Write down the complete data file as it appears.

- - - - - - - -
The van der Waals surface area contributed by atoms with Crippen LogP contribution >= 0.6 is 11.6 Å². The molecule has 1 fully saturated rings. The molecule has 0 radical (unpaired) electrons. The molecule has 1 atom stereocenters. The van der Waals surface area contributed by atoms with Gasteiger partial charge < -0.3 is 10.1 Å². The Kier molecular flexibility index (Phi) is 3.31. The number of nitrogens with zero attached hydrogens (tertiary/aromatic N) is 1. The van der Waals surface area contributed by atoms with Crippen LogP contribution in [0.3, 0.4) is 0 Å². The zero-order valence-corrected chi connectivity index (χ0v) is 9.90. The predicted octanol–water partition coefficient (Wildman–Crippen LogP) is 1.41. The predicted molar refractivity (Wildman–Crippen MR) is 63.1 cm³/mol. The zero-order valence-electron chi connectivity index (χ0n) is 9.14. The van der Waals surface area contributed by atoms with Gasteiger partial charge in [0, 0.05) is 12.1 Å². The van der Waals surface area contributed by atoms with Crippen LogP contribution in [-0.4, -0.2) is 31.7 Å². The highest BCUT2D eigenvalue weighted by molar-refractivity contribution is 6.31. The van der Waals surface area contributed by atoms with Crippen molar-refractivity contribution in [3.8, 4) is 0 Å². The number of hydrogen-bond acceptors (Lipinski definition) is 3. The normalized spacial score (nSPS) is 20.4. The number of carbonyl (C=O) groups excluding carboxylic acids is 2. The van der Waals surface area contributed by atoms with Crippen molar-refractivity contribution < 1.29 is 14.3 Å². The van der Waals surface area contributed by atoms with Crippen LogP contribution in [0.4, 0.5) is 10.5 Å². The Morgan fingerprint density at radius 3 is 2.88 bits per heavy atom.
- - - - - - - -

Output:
The van der Waals surface area contributed by atoms with Crippen LogP contribution >= 0.6 is 11.6 Å². The molecule has 1 fully saturated rings. The molecule has 0 radical (unpaired) electrons. The molecule has 1 atom stereocenters. The van der Waals surface area contributed by atoms with Gasteiger partial charge < -0.3 is 10.1 Å². The Kier molecular flexibility index (Phi) is 3.31. The number of nitrogens with zero attached hydrogens (tertiary/aromatic N) is 1. The van der Waals surface area contributed by atoms with Crippen LogP contribution in [0.3, 0.4) is 0 Å². The zero-order valence-corrected chi connectivity index (χ0v) is 9.90. The predicted octanol–water partition coefficient (Wildman–Crippen LogP) is 1.41. The predicted molar refractivity (Wildman–Crippen MR) is 63.1 cm³/mol. The zero-order valence-electron chi connectivity index (χ0n) is 9.14. The van der Waals surface area contributed by atoms with Gasteiger partial charge in [0, 0.05) is 12.1 Å². The van der Waals surface area contributed by atoms with Crippen LogP contribution in [-0.4, -0.2) is 31.7 Å². The highest BCUT2D eigenvalue weighted by molar-refractivity contribution is 6.31. The van der Waals surface area contributed by atoms with Crippen molar-refractivity contribution in [3.8, 4) is 0 Å². The number of hydrogen-bond acceptors (Lipinski definition) is 3. The normalized spacial score (nSPS) is 20.4. The number of carbonyl (C=O) groups excluding carboxylic acids is 2. The van der Waals surface area contributed by atoms with Crippen molar-refractivity contribution < 1.29 is 14.3 Å². The van der Waals surface area contributed by atoms with Crippen LogP contribution in [0.4, 0.5) is 10.5 Å². The Morgan fingerprint density at radius 3 is 2.88 bits per heavy atom.